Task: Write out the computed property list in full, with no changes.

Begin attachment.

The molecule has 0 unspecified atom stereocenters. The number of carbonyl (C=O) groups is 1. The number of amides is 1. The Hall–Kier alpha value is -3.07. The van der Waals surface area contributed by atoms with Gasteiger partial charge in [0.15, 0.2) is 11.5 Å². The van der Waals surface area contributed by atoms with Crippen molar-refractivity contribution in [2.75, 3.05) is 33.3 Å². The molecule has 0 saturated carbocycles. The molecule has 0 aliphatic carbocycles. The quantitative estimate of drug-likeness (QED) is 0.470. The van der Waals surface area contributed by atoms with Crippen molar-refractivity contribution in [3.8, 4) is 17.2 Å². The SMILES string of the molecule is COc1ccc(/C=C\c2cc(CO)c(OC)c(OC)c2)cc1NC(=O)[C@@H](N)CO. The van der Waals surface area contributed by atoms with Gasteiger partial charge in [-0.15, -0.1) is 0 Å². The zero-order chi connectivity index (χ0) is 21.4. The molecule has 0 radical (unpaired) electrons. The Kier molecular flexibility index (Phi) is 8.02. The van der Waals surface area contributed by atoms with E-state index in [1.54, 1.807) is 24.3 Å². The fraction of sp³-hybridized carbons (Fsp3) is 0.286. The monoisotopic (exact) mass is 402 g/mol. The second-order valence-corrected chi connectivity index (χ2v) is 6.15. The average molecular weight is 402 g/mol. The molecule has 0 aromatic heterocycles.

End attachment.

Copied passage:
The molecule has 0 unspecified atom stereocenters. The number of carbonyl (C=O) groups is 1. The number of amides is 1. The Hall–Kier alpha value is -3.07. The van der Waals surface area contributed by atoms with Gasteiger partial charge in [0.15, 0.2) is 11.5 Å². The van der Waals surface area contributed by atoms with Crippen molar-refractivity contribution in [2.75, 3.05) is 33.3 Å². The molecule has 0 saturated carbocycles. The molecule has 0 aliphatic carbocycles. The quantitative estimate of drug-likeness (QED) is 0.470. The van der Waals surface area contributed by atoms with Crippen molar-refractivity contribution in [3.8, 4) is 17.2 Å². The SMILES string of the molecule is COc1ccc(/C=C\c2cc(CO)c(OC)c(OC)c2)cc1NC(=O)[C@@H](N)CO. The van der Waals surface area contributed by atoms with Gasteiger partial charge in [-0.15, -0.1) is 0 Å². The zero-order chi connectivity index (χ0) is 21.4. The molecule has 0 radical (unpaired) electrons. The Kier molecular flexibility index (Phi) is 8.02. The van der Waals surface area contributed by atoms with E-state index in [1.54, 1.807) is 24.3 Å². The fraction of sp³-hybridized carbons (Fsp3) is 0.286. The monoisotopic (exact) mass is 402 g/mol. The second-order valence-corrected chi connectivity index (χ2v) is 6.15. The average molecular weight is 402 g/mol. The molecule has 0 aromatic heterocycles.